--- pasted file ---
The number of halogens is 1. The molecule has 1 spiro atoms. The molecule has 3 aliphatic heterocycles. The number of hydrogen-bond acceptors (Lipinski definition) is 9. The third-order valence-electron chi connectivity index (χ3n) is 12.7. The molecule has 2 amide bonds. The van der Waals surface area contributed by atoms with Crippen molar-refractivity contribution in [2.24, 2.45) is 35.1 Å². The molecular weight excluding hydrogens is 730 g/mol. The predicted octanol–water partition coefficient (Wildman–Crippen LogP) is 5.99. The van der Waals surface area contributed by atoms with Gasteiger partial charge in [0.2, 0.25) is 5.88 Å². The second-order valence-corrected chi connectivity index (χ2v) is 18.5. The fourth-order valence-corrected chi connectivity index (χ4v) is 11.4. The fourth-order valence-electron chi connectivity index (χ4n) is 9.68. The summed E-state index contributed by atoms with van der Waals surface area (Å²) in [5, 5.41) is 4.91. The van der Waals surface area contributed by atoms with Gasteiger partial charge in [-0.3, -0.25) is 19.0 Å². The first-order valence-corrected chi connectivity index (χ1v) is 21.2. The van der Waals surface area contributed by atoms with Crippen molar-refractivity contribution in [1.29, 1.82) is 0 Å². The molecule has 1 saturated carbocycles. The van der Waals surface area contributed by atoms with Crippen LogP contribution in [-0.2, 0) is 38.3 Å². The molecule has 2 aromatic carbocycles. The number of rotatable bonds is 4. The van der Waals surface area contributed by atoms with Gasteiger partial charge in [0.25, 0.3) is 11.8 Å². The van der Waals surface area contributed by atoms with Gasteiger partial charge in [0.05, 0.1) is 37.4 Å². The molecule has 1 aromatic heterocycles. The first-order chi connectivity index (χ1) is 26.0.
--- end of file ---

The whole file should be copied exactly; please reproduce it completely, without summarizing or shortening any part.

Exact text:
The number of halogens is 1. The molecule has 1 spiro atoms. The molecule has 3 aliphatic heterocycles. The number of hydrogen-bond acceptors (Lipinski definition) is 9. The third-order valence-electron chi connectivity index (χ3n) is 12.7. The molecule has 2 amide bonds. The van der Waals surface area contributed by atoms with Crippen molar-refractivity contribution in [2.24, 2.45) is 35.1 Å². The molecular weight excluding hydrogens is 730 g/mol. The predicted octanol–water partition coefficient (Wildman–Crippen LogP) is 5.99. The van der Waals surface area contributed by atoms with Gasteiger partial charge in [0.2, 0.25) is 5.88 Å². The second-order valence-corrected chi connectivity index (χ2v) is 18.5. The fourth-order valence-corrected chi connectivity index (χ4v) is 11.4. The fourth-order valence-electron chi connectivity index (χ4n) is 9.68. The summed E-state index contributed by atoms with van der Waals surface area (Å²) in [5, 5.41) is 4.91. The van der Waals surface area contributed by atoms with Gasteiger partial charge in [-0.3, -0.25) is 19.0 Å². The first-order valence-corrected chi connectivity index (χ1v) is 21.2. The van der Waals surface area contributed by atoms with Crippen molar-refractivity contribution in [1.29, 1.82) is 0 Å². The molecule has 1 saturated carbocycles. The van der Waals surface area contributed by atoms with Crippen LogP contribution in [-0.2, 0) is 38.3 Å². The molecule has 2 aromatic carbocycles. The number of rotatable bonds is 4. The van der Waals surface area contributed by atoms with Gasteiger partial charge in [0.25, 0.3) is 11.8 Å². The van der Waals surface area contributed by atoms with Gasteiger partial charge in [0.05, 0.1) is 37.4 Å². The molecule has 1 aromatic heterocycles. The first-order chi connectivity index (χ1) is 26.0.